This campaign was succeeded by the first research on Sexual Harassment in Kosovo, initiated in 2016. We approach every initiative strategically, conducting research to expose and highlight the prevalent forms of violence in society. Our goal is to advocate for and integrate the Istanbul Convention into the Constitution of Kosovo. Therefore, when this phase arrives, there can be no denial that these problems exist in our society. We strive to substantiate our claims with facts, conducting research involving both women and men citizens of Kosovo, with representative samples exceeding 1300 surveyed individuals.

After conducting research on sexual harassment, our focus shifted to addressing legislation. If you recall, around 2018, efforts commenced to amend the Criminal Code. Several donors opposed our proposals for the inclusion of domestic violence, sexual harassment, female genital mutilation, and persecution—offenses mandated by the Istanbul Convention. At that time, the Istanbul Convention was not yet part of the Kosovo Constitution. Despite objections, we took the lead in this process, collaborating with working groups. Eventually, we succeeded in convincing stakeholders, and now all these offenses are recognized as criminal offenses in the Criminal Code of Kosovo.

Following this step, we implemented a strategy that broadened to encompass all forms of violence, even before the inclusion of the Istanbul Convention in the Constitution. We were already in the process of advocating for the Convention, and as of 2020, it became an integral part of the Constitution of Kosovo. Without modesty, I can assert that this achievement is a direct contribution from women’s organizations and feminist activists.

Since 2018, we have successfully overcome the challenge of funding for shelters. Historically, shelters faced financial support challenges from the state, which is obligated to provide support as it purchases services from these organizations. In 2018, we achieved the establishment of a dedicated line in the Kosovo Budget – the Hotline for Basic Services for Shelters. Although there are some issues with the line not directly reaching shelters, other organizations also benefit from it. Nevertheless, this represents a success that we proudly acknowledge. Since then, the budget has experienced annual increases, and we remain hopeful that it will align with the needs of the shelters.

Recently, in collaboration with the Ministry of Justice and with the support of UN Women through EU funds, we have developed the first Protocol in Kosovo for the treatment of cases of Sexual Violence. Additionally, alongside Ariana, we have created two modules for the treatment of domestic violence, sexual violence, and trafficking, which are mandatory for social workers. This Monday, we achieved the certification of the first trainers who will disseminate this knowledge to other social workers working with victims of gender-based violence.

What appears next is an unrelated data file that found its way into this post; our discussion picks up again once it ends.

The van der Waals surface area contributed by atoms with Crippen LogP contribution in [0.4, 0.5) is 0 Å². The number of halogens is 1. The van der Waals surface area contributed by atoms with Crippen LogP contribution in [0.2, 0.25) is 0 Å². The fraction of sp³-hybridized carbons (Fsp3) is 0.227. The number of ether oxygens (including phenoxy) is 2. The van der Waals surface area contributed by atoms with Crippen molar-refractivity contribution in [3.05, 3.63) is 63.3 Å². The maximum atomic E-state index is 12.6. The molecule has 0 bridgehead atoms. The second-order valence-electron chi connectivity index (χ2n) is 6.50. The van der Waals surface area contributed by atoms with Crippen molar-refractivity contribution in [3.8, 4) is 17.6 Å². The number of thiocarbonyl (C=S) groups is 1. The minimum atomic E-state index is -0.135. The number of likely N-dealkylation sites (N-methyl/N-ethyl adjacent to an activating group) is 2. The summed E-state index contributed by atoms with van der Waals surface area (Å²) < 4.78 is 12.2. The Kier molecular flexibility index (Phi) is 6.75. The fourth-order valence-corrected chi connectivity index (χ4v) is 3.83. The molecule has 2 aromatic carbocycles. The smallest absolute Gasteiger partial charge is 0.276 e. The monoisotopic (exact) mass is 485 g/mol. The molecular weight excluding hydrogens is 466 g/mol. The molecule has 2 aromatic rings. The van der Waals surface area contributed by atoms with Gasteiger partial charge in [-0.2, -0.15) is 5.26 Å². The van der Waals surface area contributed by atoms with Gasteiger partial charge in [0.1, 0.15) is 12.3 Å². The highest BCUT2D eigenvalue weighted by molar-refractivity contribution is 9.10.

We consistently submit recommendations for drafting budgets based on identified needs. In our latest efforts, we emphasized the importance of the Municipality increasing the number of social workers. Our expectation is that this initiative will translate into a practical increase in the number of social workers in centers, ensuring that a greater number of professionals are available to assist victims. Simultaneously, we’ve advocated for an augmentation in the number of defenders for victims in cases of gender-based violence.

While traditionally, we have not been an organization providing services, the pressing need became evident as we witnessed women seeking support at the doors of institutions. Responding to this, we engaged a lawyer to assist women with counseling, referrals, and representation in courts. Our objective is to ensure that women receive the necessary legal support. We regret that our presence is essential for more efficient case handling; ideally, our institutions should treat these cases with the dignity they deserve and as mandated by the law. Nevertheless, our involvement has proven to enhance the overall efficiency in dealing with such cases.

Addressing violence is not a one-dimensional effort; we adopt a multi-sectoral approach. We actively participate in working groups shaping education curricula, aiming to influence the transformation of social norms, which are significant barriers to combating violence. Unfortunately, citizens who tolerate violence are also employees of institutions, and recognizing this interconnectedness, we extend our recommendations to the Labor Law.

Our comprehensive approach aims to tackle violence from various angles. Today, I want to convey the message that each citizen has a role in the fight against violence. Violence is not a private matter, and only through active engagement and becoming advocates for victims can we effectively combat it. I extend a call to men for self-reflection and self-critique, emphasizing the importance of taking measures to change behavior and actions. This is crucial for achieving equality between women and men.”